Friday, April 10, 2015

The Eerie Silence: Renewing Our Search for Alien IntelligenceThe Eerie Silence: Renewing Our Search for Alien Intelligence by Paul Charles William Davies
My rating: 3 of 5 stars

Paul Davies, a British physicist, is the author of numerous popular books about science, in particular about physics, and related philosophical issues. His 2010 book "The Eerie Silence: Renewing Our Search for Alien Intelligence" summarizes the state of the SETI program (Search for Extraterrestial Intelligence), on the 50th birthday of the program, and suggests how the search could be improved.

Each of the ten chapters of this book raises important and interesting questions - most of them obviously do not have answers - and explores various crucial issues in regard to our place in the universe. For sake of brevity I will mention just a selected few of these. In Chapter 2 the author explores the fundamental query: is the existence of life on Earth a "freak accident" (meaning something that occurred only once) or rather a "cosmic imperative" (which means that life emerged on possibly millions of planets similar to Earth, all over the universe)?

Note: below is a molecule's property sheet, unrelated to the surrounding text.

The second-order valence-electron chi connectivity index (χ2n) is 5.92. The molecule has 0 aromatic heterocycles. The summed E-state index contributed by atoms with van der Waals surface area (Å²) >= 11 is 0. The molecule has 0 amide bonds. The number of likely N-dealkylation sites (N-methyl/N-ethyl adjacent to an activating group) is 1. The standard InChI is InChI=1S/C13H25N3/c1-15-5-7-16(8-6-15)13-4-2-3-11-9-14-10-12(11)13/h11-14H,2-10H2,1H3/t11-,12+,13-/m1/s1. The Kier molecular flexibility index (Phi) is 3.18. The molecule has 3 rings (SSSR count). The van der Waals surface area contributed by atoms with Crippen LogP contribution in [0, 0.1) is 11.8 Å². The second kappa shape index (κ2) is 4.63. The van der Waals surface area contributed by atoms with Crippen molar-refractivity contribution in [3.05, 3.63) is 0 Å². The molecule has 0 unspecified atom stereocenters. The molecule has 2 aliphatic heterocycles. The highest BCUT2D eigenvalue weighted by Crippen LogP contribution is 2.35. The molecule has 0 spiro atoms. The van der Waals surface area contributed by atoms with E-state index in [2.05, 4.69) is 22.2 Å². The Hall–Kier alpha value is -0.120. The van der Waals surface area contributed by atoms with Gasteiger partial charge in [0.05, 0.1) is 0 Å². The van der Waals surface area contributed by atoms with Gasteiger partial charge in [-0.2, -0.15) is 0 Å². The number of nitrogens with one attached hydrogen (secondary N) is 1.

Chapter 4 brings the discussion of two captivating questions: Suppose life appeared on a planet and the process of evolution began. Is emergence of intelligence a necessary product of evolution? Is development of science a necessary product of evolution of intelligence? I would love to learn more about other scientists' and philosophers' views on these points.

In Chapter 8 the author explains why he is convinced that "biological intelligence is only a transitory phenomenon, a fleeting phase in the evolution of intelligence in the universe." According to Dr. Davies, intelligence will mostly migrate to the machine realm as machines are more durable, more reliable, and safer than biological systems, meaning human brains. The brains will become components in the overall structure of post-biological intelligence.

The last two chapters examine the question "what would happen if we, suddenly, found we were not alone in the universe?" (I, for one, think that if a proof were found that there are other intelligent civilizations out there, it would be one of the most important moments in my life.) On the last page of the book Dr. Davies gives his personal answer to the question "Do you believe we are alone in the universe, or are there intelligent beings out there somewhere?" I will not divulge the author's answer and will only say that if I, an absolute layman in the field, were asked that question, my answer would be the same as Dr. Davies', both before and after reading the book.

Three and a half stars.

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